Commissioners of the Big Ten and Pac-12 Conferences denied Saturday that athletic directors in their leagues found consensus on a proposal for a "plus-one" format that would change the mechanics of the Bowl Championship Series.

Commissioners of the Big Ten and Pac-12 Conferences denied Saturday that athletic directors in their leagues found consensus on a proposal for a “plus-one” format that would change the mechanics of the Bowl Championship Series.

The Seattle Times reported that the directors, meeting early last week in Newport Beach, Calif., discussed several scenarios for input into the next BCS contract, including the status quo, and in a nonbinding straw vote, expressed interest in a plus-one proposal.

Big Ten commissioner Jim Delany told the Chicago Tribune the report was “erroneous” and Pac-12 commissioner Larry Scott said “the characterization was incorrect.”

Scott, speaking Saturday with The Seattle Times, wouldn’t elaborate on the nature of the discussions at Newport Beach, Calif., saying, “We meet regularly with our athletic directors and our partners in the Rose Bowl. This was one of those routine discussions. It’s certainly not my policy to describe the nature of those discussions.”

Multiple sources told The Seattle Times the directors, beginning the process of information-gathering and discussion before negotiation of the next BCS contract, were in accord on more consideration of a plan in which four teams would be seeded annually into semifinal games, with the winners playing in a title game.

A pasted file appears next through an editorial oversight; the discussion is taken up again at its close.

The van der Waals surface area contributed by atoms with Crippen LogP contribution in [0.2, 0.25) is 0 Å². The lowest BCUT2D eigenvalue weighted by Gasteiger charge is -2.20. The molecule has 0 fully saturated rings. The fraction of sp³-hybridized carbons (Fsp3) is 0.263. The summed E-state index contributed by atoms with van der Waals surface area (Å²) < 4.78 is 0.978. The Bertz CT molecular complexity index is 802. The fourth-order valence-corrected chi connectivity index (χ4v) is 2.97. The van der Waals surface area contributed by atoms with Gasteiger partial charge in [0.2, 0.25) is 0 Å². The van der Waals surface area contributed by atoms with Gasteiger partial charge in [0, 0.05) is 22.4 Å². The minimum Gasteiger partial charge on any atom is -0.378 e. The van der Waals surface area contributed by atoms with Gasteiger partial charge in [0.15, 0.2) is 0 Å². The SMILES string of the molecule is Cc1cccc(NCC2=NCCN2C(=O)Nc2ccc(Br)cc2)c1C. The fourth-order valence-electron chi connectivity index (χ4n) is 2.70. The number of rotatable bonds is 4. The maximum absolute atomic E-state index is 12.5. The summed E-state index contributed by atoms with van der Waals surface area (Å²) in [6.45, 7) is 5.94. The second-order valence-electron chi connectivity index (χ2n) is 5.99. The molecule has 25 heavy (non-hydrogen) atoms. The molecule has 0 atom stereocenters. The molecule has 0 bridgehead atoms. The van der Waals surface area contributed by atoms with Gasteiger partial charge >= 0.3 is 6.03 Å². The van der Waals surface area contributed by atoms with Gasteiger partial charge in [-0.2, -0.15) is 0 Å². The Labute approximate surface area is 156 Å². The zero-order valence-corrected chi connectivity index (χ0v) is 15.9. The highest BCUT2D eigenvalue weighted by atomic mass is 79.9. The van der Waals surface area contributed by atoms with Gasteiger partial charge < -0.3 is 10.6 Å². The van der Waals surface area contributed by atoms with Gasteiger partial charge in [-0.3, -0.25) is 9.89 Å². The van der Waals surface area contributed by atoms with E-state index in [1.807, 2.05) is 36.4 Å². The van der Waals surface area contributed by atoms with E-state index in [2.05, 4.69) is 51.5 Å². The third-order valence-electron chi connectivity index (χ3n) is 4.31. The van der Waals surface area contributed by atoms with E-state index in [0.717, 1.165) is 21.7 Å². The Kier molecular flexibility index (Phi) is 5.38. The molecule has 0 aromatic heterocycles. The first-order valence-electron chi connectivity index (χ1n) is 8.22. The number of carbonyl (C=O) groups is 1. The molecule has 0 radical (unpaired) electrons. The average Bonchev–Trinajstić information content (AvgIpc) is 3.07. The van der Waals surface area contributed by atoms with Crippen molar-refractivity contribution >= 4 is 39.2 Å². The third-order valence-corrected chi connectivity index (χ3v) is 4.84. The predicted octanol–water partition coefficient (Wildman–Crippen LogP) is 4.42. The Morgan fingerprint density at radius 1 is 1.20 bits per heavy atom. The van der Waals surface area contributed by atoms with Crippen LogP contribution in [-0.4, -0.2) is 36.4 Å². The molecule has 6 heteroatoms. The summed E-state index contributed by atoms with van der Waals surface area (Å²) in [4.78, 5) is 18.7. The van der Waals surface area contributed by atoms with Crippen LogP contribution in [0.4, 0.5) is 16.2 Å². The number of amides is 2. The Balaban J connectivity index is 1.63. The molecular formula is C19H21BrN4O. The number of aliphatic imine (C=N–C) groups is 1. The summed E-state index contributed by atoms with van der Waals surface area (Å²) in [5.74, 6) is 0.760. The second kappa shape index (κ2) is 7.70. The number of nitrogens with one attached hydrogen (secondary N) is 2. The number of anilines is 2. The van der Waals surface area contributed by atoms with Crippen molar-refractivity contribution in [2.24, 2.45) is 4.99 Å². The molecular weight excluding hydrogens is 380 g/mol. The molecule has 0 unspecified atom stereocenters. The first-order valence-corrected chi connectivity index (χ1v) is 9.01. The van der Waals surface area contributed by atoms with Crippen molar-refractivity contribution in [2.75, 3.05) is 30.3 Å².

In this scenario, the Rose Bowl wouldn’t host semifinals, in exchange for the right to have an annual Big Ten-Pac-12 matchup.

There was considerable sentiment, a source said, to preserve the status quo. But the same source said there was “consensus almost unanimously on the plus-one,” among several options to tweak the system.

“There’s an enormous amount of pressure (nationally) right now to do something a little different,” the source said. “And a plus-one within the current bowl structure might be that type of compromise.”

With approval of conference presidents required, and with more discussion to come, any action by the athletic directors would be nonbinding and not even a recommendation. But it could represent a possible future shift in position of two conferences that have traditionally opposed any form of playoff.